Anne Hathaway’s character features a particular deformity.
If you’ve never seen the original version of Roald Dahl’s The Witches, first of all, don’t watch it with your kids. You will more than likely scar them for life like so many children of the 90s. Secondly, the main antagonist of the film, the Grand High Witch, is portrayed as a vile old hag beneath her human disguise, with blotchy skin, a pointy ears and nose, and just a general appearance of something completely inhuman. Her new portrayal by Anne Hathaway in the recently released Warner Bros. remake carries over most of these features, though with an additional distinction that has some folks concerned.
In the remake, the character of the Grand High Witch has a notable physical absence: she only has three fingers on each hand. While this was likely a choice on the production company’s part to make her seem more inhuman, missing fingers is an actual physical condition known as ectrodactyly, also known as “split hand.” Because this is a real condition that real people have to deal with, many viewers of the film have expressed concern that children who see it will assume those with missing fingers are monsters, which can lead to discrimination.
British Paralympic swimmer Amy Marren, who herself deals with a physical condition in her hands, has been one of the most outspoken critics of this decision. On her Twitter, she said that “It’s not unusual for surgeons to try and build hands like this for children/adults with certain limb differences and it’s upsetting to [see] something that makes a person different being represented as something scary.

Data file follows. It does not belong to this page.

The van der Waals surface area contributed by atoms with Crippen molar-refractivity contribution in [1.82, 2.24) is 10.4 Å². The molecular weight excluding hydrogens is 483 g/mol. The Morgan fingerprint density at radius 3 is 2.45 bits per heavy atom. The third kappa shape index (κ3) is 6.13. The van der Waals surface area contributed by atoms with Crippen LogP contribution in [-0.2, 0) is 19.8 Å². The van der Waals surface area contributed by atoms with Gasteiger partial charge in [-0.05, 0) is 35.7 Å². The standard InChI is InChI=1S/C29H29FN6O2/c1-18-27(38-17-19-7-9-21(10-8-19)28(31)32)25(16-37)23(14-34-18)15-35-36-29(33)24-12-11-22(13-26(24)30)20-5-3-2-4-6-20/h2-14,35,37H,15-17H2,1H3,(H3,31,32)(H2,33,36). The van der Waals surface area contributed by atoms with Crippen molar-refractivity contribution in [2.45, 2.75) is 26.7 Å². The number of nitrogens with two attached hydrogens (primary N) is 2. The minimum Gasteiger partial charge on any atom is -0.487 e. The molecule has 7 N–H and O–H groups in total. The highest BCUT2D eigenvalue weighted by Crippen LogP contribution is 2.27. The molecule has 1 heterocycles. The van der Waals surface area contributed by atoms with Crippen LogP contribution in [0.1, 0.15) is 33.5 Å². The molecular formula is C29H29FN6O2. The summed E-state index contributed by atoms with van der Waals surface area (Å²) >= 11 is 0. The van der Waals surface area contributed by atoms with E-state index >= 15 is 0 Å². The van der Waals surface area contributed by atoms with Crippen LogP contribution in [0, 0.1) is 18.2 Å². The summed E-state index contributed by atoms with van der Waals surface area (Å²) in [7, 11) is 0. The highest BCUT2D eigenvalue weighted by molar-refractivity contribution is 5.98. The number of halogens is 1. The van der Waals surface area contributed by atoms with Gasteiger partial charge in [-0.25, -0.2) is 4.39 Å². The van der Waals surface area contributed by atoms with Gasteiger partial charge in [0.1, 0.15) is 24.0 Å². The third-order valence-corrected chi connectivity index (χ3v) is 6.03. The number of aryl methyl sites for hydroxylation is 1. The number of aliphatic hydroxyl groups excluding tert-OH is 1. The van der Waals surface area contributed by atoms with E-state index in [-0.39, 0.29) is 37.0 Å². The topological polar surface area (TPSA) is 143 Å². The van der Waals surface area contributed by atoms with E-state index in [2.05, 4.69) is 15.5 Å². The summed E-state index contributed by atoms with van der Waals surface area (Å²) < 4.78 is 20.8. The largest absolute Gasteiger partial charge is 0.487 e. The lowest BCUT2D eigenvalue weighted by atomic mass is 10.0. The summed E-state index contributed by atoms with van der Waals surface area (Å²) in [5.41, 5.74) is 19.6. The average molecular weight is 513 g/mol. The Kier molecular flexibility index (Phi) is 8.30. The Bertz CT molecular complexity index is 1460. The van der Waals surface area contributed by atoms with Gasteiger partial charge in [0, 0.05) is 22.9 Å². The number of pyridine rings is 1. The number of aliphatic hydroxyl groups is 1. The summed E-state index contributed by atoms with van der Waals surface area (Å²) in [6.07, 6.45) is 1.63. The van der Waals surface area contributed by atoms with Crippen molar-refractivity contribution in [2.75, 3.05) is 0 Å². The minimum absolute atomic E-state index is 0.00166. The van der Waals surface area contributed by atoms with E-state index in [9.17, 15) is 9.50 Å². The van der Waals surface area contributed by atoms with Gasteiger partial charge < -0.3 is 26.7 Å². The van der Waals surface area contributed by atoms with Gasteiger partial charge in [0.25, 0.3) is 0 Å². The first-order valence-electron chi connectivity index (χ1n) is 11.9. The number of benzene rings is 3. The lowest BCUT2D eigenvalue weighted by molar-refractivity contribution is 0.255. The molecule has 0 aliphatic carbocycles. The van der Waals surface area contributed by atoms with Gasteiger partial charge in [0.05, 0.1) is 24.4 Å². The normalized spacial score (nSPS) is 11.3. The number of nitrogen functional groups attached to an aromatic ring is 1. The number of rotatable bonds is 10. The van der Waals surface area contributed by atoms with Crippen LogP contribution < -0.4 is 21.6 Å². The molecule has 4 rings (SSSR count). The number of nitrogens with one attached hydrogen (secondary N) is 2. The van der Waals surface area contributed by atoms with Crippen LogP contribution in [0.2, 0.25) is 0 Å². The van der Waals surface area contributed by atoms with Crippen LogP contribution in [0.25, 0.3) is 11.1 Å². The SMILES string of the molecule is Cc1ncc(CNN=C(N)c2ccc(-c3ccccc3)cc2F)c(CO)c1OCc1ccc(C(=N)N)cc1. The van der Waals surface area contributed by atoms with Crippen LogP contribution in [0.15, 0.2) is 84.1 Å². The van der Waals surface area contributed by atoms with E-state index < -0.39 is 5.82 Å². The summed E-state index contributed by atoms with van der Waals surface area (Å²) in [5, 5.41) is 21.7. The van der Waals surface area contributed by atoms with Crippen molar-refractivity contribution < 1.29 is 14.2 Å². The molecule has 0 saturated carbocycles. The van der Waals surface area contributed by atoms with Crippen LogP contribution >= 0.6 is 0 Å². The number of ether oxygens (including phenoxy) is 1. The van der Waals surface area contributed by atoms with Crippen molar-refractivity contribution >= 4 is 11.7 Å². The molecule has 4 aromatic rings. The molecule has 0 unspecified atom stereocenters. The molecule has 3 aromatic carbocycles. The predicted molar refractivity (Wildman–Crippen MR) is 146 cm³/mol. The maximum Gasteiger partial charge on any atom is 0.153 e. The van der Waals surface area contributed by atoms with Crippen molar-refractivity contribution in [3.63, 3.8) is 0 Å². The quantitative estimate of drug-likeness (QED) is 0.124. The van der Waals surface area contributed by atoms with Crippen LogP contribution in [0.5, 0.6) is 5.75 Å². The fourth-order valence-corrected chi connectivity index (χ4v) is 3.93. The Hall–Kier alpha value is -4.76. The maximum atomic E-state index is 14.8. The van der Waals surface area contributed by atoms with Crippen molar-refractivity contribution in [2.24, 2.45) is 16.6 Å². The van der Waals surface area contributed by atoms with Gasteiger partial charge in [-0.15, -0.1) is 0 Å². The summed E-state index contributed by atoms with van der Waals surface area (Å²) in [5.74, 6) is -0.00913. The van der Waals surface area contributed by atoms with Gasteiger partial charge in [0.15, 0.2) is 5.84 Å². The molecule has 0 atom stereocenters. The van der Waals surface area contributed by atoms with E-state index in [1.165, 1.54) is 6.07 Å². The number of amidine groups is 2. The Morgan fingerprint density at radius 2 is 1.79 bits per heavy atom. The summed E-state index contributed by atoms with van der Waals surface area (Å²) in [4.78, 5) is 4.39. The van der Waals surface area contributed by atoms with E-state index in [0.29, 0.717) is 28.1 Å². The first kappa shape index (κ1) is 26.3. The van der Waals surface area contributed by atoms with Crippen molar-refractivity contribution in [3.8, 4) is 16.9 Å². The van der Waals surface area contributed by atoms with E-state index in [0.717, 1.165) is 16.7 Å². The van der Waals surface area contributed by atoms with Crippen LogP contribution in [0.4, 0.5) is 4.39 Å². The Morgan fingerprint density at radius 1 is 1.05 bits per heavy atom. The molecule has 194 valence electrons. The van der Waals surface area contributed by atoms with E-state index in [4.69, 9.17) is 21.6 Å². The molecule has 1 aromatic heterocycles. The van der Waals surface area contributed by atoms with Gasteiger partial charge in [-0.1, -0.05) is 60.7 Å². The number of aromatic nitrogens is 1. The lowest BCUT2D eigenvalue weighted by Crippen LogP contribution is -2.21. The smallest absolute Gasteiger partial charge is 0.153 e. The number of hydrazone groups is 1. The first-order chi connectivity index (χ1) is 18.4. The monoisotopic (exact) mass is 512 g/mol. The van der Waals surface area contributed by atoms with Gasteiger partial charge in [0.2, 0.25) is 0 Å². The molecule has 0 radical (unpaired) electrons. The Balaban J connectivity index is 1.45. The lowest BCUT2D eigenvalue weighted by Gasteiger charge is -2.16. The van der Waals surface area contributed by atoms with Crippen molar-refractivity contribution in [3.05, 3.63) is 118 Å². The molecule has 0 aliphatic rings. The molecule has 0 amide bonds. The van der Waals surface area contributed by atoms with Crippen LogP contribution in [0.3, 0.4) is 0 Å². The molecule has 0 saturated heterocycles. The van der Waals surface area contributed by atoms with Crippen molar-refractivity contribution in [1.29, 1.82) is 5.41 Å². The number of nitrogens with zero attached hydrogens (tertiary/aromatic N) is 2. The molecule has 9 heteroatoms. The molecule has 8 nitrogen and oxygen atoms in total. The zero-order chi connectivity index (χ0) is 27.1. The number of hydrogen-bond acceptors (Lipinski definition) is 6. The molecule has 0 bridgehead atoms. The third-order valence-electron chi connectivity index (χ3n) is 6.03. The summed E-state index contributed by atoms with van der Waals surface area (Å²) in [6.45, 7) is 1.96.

“My fear is that children will watch this film, unaware that it massively exaggerates the Roald Dahl original and that limbs differences begin to be feared. This opens up all new difficult conversations for those with limb differences and sets back what we are trying to achieve which is to celebrate who you are!”
— Amy Marren (@amy_marren) November 2, 2020
In response, Warner Bros. released an official statement to Us Weekly apologizing for the choice. “In adapting the original story, we worked with designers and artists to come up with a new interpretation of the cat-like claws that are described in the book,” the statement said. “It was never the intention for viewers to feel that the fantastical, non-human creatures were meant to represent them. This film is about the power of kindness and friendship. It is our hope that families and children can enjoy the film and embrace this empowering, love-filled theme.”